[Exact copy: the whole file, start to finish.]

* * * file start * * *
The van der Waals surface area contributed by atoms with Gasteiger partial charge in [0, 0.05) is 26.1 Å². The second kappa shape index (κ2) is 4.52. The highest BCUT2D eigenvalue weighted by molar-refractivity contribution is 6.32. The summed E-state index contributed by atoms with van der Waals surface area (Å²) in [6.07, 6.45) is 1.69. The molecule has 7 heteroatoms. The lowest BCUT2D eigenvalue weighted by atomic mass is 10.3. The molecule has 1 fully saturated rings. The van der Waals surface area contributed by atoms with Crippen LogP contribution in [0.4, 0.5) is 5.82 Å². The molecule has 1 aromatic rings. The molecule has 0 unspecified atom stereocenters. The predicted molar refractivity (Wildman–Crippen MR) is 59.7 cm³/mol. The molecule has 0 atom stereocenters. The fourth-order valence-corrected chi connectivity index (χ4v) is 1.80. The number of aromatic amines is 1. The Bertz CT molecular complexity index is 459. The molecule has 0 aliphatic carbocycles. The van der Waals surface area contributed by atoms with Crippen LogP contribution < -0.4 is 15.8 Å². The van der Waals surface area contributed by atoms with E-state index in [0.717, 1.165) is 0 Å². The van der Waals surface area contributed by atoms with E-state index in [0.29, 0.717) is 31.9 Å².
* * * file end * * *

The van der Waals surface area contributed by atoms with Gasteiger partial charge in [0, 0.05) is 26.1 Å². The second kappa shape index (κ2) is 4.52. The highest BCUT2D eigenvalue weighted by molar-refractivity contribution is 6.32. The summed E-state index contributed by atoms with van der Waals surface area (Å²) in [6.07, 6.45) is 1.69. The molecule has 7 heteroatoms. The lowest BCUT2D eigenvalue weighted by atomic mass is 10.3. The molecule has 1 fully saturated rings. The van der Waals surface area contributed by atoms with Crippen LogP contribution in [0.4, 0.5) is 5.82 Å². The molecule has 1 aromatic rings. The molecule has 0 unspecified atom stereocenters. The predicted molar refractivity (Wildman–Crippen MR) is 59.7 cm³/mol. The molecule has 0 atom stereocenters. The fourth-order valence-corrected chi connectivity index (χ4v) is 1.80. The number of aromatic amines is 1. The Bertz CT molecular complexity index is 459. The molecule has 0 aliphatic carbocycles. The van der Waals surface area contributed by atoms with Crippen LogP contribution < -0.4 is 15.8 Å². The van der Waals surface area contributed by atoms with E-state index in [0.717, 1.165) is 0 Å². The van der Waals surface area contributed by atoms with E-state index in [0.29, 0.717) is 31.9 Å².